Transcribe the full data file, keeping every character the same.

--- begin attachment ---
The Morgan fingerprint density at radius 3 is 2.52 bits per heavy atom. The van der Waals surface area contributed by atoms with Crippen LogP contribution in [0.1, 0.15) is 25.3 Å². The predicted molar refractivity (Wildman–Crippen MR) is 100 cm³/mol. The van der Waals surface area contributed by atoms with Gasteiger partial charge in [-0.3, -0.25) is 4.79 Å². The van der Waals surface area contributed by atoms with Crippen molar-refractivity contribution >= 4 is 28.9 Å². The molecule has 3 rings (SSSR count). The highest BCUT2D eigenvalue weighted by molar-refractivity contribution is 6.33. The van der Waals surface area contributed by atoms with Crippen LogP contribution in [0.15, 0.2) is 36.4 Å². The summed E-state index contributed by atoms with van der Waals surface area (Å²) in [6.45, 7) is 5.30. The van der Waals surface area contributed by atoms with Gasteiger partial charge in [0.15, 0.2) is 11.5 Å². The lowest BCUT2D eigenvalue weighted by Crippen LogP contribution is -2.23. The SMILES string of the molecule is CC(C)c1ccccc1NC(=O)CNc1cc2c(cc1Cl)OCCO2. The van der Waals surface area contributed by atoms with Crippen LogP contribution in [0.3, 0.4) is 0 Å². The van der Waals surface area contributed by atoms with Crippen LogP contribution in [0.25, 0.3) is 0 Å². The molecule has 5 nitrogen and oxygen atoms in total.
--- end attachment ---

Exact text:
The Morgan fingerprint density at radius 3 is 2.52 bits per heavy atom. The van der Waals surface area contributed by atoms with Crippen LogP contribution in [0.1, 0.15) is 25.3 Å². The predicted molar refractivity (Wildman–Crippen MR) is 100 cm³/mol. The van der Waals surface area contributed by atoms with Gasteiger partial charge in [-0.3, -0.25) is 4.79 Å². The van der Waals surface area contributed by atoms with Crippen molar-refractivity contribution >= 4 is 28.9 Å². The molecule has 3 rings (SSSR count). The highest BCUT2D eigenvalue weighted by molar-refractivity contribution is 6.33. The van der Waals surface area contributed by atoms with Crippen LogP contribution in [0.15, 0.2) is 36.4 Å². The summed E-state index contributed by atoms with van der Waals surface area (Å²) in [6.45, 7) is 5.30. The van der Waals surface area contributed by atoms with Gasteiger partial charge in [0.15, 0.2) is 11.5 Å². The lowest BCUT2D eigenvalue weighted by Crippen LogP contribution is -2.23. The SMILES string of the molecule is CC(C)c1ccccc1NC(=O)CNc1cc2c(cc1Cl)OCCO2. The van der Waals surface area contributed by atoms with Crippen LogP contribution in [0.3, 0.4) is 0 Å². The van der Waals surface area contributed by atoms with Crippen LogP contribution in [0.25, 0.3) is 0 Å². The molecule has 5 nitrogen and oxygen atoms in total.